The effect of a locally produced mineral lick on the performance of growing West African Dwarf Sheep
An on-station experiment was conducted to establish the nutritional value of a locally manufactured mineral lick. Twenty-one West African Dwarf (WAD) sheep were used for the study. The sheep were divided into three equal groups of seven sheep. Each group had four males and three females. Group one sheep had access to the local lick. Group two sheep had access to a purchased foreign mineral lick while Group three sheep had no access to mineral lick. Mean initial weight of each group of sheep was 17 kg. The local lick was composed of dicalcium phosphate, a piece of anthill, clay-rich naturally-occurring salt lick, common salt and ashed fodder. The experiment spanned 5 months (December to May) of the dry season. Single factor design was used to analyze the data with restrictions on randomization within sex and week. Data were collected on sheep weight gains, height gains, blood parameters, sheep body condition and mineral lick costs. Mean weight gains were 3.7 kg, 3.3 kg and 3.0 kg for sheep on local, foreign and the control, respectively, with the difference between local and control being significant (P<0.05). Mean heights at withers were 76 cm for sheep on either local or foreign lick and 68 cm for the control but the difference was not significant. The local lick appeared to be of greater benefit to the female animals than the males. Packed cell volumes were 27, 24 and 14% for sheep on local, foreign and control, respectively. Haemoglobin contents were 9, 8 and 6 g/dl, while red blood cells and white blood cells were 5.0, 4.3 and 3.5 x 106/ul and 10.9, 10.5 and 11.4 x 103/ul for local, foreign and control sheep, respectively. The economics of gain were US$15.86, US$12.33 and US$12.25 for sheep on local lick, foreign lick and control, respectively. One sheep on the control died during the experiment. The local lick appeared to have a good nutritional value for female sheep in particular.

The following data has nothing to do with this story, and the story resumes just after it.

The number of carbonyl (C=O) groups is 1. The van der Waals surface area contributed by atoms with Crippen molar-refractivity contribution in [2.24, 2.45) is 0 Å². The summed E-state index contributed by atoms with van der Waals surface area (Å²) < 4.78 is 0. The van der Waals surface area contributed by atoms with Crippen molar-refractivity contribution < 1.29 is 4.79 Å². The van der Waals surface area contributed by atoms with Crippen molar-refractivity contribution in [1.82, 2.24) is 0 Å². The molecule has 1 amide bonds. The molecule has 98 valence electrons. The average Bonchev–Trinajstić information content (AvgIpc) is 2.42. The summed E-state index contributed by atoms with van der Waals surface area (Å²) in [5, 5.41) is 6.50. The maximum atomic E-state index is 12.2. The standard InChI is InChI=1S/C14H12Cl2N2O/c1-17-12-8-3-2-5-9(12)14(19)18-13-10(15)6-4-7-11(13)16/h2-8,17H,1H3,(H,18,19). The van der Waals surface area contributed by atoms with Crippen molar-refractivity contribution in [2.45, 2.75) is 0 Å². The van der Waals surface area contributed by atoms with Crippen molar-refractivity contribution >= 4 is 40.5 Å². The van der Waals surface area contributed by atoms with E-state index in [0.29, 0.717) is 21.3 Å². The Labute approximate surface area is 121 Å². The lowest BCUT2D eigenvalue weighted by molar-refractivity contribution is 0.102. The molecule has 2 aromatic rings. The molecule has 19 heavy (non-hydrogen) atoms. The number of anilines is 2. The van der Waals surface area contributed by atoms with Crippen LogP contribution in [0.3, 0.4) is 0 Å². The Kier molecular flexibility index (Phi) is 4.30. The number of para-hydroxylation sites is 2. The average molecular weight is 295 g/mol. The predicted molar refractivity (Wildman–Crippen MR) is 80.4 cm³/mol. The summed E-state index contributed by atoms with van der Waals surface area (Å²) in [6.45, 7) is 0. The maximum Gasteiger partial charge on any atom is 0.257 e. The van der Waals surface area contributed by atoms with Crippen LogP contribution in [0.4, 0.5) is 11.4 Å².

Keywords: chemical composition; local innovation; nutrition; ruminants; weight gains
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